doug, the hopperman
Doug spends twelve hours a day underneath the hopper bagging meatmeal.
He fastens an empty bag to the shute mouth, opens the sliding trap and fills it, shuts the trap and wrestles the bag away, sows the mouth shut with raw twine and stacks the finished product upright for someone else to take away. Sometimes days away, after the rats have plundered their way through the pile and the raw stinking spill overcomes all the economics of inventory.
He doesn’t speak readily, doesn’t Doug, and at morning smoko, and lunch, and at afternoon smoko he sits on a bench in a small blue painted shed just outside the cooker-room and eats his white bread and meat and snafs at the blowflies that come too close to his tea and he drops them into a large jamjar that sits on the table there. It’s almost half full with the dried husks and dust of hundreds of insects.
Like Mohammed Ali, he plucks them from the air.
Sometimes a new starter will sit across the table from Doug and share a break, and also share his deliberate bleakness of intellect, for this old man revels in his angry solitude.
He is a big old man with a mourner’s languid face, hollow cheeked with eyes almost hidden beneath thick black brows, his hair is greasy with meal dust, and his large arms are heavily roped with sinew vein and muscle, his hands are also outsized, the fingers blunted and thick, the nails untended and split. The time-hardened tools of his trade.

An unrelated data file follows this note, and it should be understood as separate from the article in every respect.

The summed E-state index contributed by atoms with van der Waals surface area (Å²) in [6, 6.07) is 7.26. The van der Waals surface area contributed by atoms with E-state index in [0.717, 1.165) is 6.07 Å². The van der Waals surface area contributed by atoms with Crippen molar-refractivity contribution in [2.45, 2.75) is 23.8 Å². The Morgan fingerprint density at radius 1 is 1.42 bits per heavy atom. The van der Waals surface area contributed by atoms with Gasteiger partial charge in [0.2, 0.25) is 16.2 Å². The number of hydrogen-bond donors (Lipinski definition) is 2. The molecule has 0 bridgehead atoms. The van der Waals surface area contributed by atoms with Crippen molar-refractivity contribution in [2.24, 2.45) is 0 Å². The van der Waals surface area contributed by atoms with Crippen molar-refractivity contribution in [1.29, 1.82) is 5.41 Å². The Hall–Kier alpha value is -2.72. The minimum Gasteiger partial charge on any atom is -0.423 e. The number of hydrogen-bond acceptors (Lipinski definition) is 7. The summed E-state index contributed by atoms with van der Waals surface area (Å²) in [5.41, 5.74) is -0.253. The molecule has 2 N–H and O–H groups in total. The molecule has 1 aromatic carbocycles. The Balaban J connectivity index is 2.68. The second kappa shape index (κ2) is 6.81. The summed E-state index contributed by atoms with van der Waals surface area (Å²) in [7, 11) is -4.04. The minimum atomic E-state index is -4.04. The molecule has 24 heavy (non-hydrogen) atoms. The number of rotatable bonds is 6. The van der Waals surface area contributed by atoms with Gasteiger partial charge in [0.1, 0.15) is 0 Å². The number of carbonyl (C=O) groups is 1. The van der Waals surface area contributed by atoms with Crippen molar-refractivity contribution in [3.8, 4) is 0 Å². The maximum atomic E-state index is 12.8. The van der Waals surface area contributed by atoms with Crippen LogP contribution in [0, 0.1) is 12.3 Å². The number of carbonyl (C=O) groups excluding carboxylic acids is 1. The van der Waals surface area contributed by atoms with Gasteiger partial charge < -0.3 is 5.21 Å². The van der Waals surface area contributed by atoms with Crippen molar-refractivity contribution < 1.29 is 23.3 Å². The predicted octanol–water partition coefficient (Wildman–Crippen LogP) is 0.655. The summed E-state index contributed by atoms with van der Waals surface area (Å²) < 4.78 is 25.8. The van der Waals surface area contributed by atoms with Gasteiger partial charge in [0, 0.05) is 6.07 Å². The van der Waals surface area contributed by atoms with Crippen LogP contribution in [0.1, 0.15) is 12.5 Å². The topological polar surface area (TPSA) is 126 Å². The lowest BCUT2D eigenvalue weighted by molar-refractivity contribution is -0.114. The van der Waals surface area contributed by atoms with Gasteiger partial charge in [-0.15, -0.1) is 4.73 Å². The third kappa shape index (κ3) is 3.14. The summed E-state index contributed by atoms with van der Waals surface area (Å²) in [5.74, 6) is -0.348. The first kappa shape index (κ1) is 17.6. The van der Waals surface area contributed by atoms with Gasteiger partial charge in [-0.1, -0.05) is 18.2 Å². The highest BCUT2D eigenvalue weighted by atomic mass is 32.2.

Doug stands at well over six foot, is lithe and mobile and he carries only bone and muscle on his skeletal frame. He is friendless in the town and drinks alone at the Pier every other night, and like the rest of us in the meat meal-room , he stinks to the heavens of his trade.
Yet he will smile from time to time when he allows a young fellow from out of town to buy him a beer and stand for a chat, one way though it be for Doug’s conversation is always guarded and spare – Though sometimes he nods in a distant understanding when the conversation turns to surfing, as if some vestigial memory of younger days stirs there.
A drunken Sydney youth accosted Doug one Saturday night, walked up beside him at the bar late to order a round for the table of his friends and while waiting on his drinks he complained loudly to the room about the slaughterhouse stink coming from the old man at his side, and then he turned to Doug and abused him, said he was a corpse occupying a seat that a live man should be using.
They all laughed, his friends, and at the moment the youth turned away from the bar with his load of drinks Doug stood up and backhanded him twice to the wall, all splintering glass now, and spilt beer and dumbfounded shock at the rapid and heavy blows, and then, as quiet as a trained dog, Doug followed him over there to where he lay stunned and bleeding and stood over him so patient, so blank-eyed, waiting on him to rise.
His iron- boned hands all at ease, just there brushing the air above the boy’s face, and the bar quietly retired from the commotion.
Just another lesson.
The publican came out from behind the bar and quietly shepherded Doug away, and he spoke to him, and as the old man resumed his seat at the bar the youths abandoned the hotel, and the town.